Sparkpeople (http://www.sparkpeople.com/) is a great wellness resource, offering tools and information to help you make healthy lifestyle changes in diet and fitness as well as offering articles on skin care, mental health, and more. Membership is free and allows you to use their online food and fitness trackers, create personalized meal plans, and access expert advice via articles and message boards. Meal programs are customizable, allowing you to tailor suggestions to your health goals, such as “low sodium” or “high protein.”
The site offers motivational tips when you login as well as “challenges” that you can accept with other users (such as skipping fast food for a week). You can even set up a meal plan using the database of recipes and printable shopping lists. Their statistics boast that it’s the “#1 Health Website,” with the highest average amount of time spent by users on the site – visiting various pages to enter data, gather information and get guidance.
Most diet and nutrition experts will tell you that a key factor in improving your eating habits is to maintain a food journal, detailing what you eat and tracking calories ingested. A study published in the August 2008 edition of the American Journal of Preventative Medicine found that dieters who kept a food diary lost about twice as much weight as those who did not.
Yet maintaining a hand-written journal can get tedious – writing notes, looking up food values in a book, tallying up your day’s calories. This leads many to ditch the practice before they gain the true benefit: becoming aware of the food they eat and how much they’re truly consuming.
Sparkpeople’s online food journal makes it easy. Its food database is extensive and easily searchable, allowing you to quickly and easily log your intake.
However, if you find Sparkpeople’s social aspect and motivational tidbits more annoying than helpful, Fitday (www.fitday.com) is a great basic, free online diet journal and calorie tracking tool. Just about any food (even brand name or prepared meal items) is included in their database, allowing you to add items with a few clicks. Create a free account to start your personalized log. Enter a keyword such as oatmeal and select the specific oatmeal product and amount (easy drop-down options) to add it to your daily intake log.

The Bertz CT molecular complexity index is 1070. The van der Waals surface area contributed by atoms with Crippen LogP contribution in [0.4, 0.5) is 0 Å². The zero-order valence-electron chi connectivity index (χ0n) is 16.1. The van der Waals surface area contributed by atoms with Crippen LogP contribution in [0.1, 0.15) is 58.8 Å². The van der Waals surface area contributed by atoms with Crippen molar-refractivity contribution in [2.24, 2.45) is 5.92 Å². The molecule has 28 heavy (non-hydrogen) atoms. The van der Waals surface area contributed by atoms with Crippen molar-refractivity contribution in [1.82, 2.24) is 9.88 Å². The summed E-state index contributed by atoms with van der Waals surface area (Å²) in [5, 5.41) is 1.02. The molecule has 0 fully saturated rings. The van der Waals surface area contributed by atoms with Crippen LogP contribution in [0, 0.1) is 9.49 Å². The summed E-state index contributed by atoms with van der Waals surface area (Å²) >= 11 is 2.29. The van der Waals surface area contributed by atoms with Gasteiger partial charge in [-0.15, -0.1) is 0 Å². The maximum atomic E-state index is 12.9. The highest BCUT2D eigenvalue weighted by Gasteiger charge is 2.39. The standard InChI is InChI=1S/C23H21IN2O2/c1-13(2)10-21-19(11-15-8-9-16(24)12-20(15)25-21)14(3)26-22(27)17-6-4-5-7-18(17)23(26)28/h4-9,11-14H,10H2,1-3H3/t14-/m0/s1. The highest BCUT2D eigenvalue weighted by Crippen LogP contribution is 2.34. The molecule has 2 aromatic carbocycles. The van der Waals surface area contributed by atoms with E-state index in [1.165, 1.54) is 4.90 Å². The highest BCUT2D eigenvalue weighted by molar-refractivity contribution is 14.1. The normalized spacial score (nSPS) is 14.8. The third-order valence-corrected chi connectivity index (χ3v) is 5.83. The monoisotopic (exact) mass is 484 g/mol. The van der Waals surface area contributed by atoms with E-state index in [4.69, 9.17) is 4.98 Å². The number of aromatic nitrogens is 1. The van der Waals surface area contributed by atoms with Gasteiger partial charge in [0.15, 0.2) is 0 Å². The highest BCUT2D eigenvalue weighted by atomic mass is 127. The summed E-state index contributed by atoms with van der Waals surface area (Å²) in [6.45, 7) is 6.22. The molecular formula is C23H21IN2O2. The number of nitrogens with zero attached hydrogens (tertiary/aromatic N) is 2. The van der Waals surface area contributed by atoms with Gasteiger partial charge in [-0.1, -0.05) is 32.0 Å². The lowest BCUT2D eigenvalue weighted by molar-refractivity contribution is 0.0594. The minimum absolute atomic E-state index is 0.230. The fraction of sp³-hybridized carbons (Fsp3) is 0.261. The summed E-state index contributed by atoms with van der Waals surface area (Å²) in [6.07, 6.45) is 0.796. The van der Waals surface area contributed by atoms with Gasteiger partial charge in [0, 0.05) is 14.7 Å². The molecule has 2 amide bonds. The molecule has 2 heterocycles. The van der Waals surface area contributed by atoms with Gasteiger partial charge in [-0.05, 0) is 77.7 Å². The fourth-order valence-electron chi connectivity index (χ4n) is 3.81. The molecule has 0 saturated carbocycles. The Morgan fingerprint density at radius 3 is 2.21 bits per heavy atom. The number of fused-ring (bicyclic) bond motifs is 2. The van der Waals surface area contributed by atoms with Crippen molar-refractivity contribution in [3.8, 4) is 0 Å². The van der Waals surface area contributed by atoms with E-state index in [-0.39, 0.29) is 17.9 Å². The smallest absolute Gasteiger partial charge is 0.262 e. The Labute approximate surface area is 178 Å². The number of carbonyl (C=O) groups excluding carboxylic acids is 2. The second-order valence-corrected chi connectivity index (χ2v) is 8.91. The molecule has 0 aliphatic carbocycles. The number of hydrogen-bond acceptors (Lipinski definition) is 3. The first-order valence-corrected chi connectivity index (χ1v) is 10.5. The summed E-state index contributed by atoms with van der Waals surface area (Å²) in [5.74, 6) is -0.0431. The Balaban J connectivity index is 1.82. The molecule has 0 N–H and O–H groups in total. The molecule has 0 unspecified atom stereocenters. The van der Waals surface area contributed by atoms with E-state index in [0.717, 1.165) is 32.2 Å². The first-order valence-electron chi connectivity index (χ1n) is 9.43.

With both sites, calories are automatically calculated and tallied for you. You’re prompted to log your daily activity in order to compare calories ingested with calories expended. The selection of available activities is more extensive at Fitday than Sparkpeople, but the food database is harder to navigate. For example, that “oatmeal” keyword entry on Fitday gives you twelve pages of results in which you have to locate the specific oatmeal you’re looking for. However, it gets faster once you enter some of your favorite foods, get familiar with its categorization and learn how to effectively search.
The Fitday site is simple and sleek, making it easy to use but not necessarily compelling. It’s a tool, pure and simple. For those seeking information and support as well as a tool to track diet and exercise, Sparkpeople is a great option.
Finally, if you are looking for a more tailored diet program, keep in mind that the most well-known names in dieting now maintain extensive web-based resources. You can join Weight Watchers, NutriSystem or South Beach online (fees vary) to gain access to the programs you’d normally have to sign up for in person.